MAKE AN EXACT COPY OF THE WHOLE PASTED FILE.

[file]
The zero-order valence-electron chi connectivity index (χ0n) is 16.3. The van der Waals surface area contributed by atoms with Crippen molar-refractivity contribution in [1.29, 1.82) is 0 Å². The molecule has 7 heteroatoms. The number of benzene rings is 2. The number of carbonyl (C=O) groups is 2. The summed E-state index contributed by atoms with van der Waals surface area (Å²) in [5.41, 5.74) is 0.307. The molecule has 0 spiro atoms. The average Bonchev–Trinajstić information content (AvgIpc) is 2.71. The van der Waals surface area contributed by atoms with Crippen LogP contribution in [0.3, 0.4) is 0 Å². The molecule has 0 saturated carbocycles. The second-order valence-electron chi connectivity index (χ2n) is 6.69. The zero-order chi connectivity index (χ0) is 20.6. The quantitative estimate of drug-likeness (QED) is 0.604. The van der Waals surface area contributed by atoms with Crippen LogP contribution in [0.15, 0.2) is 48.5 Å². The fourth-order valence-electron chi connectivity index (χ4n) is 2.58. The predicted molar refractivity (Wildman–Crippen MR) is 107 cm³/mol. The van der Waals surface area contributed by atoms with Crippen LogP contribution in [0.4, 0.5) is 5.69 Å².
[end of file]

The zero-order valence-electron chi connectivity index (χ0n) is 16.3. The van der Waals surface area contributed by atoms with Crippen molar-refractivity contribution in [1.29, 1.82) is 0 Å². The molecule has 7 heteroatoms. The number of benzene rings is 2. The number of carbonyl (C=O) groups is 2. The summed E-state index contributed by atoms with van der Waals surface area (Å²) in [5.41, 5.74) is 0.307. The molecule has 0 spiro atoms. The average Bonchev–Trinajstić information content (AvgIpc) is 2.71. The van der Waals surface area contributed by atoms with Crippen LogP contribution in [0.3, 0.4) is 0 Å². The molecule has 0 saturated carbocycles. The second-order valence-electron chi connectivity index (χ2n) is 6.69. The zero-order chi connectivity index (χ0) is 20.6. The quantitative estimate of drug-likeness (QED) is 0.604. The van der Waals surface area contributed by atoms with Crippen LogP contribution in [0.15, 0.2) is 48.5 Å². The fourth-order valence-electron chi connectivity index (χ4n) is 2.58. The predicted molar refractivity (Wildman–Crippen MR) is 107 cm³/mol. The van der Waals surface area contributed by atoms with Crippen LogP contribution in [0.4, 0.5) is 5.69 Å².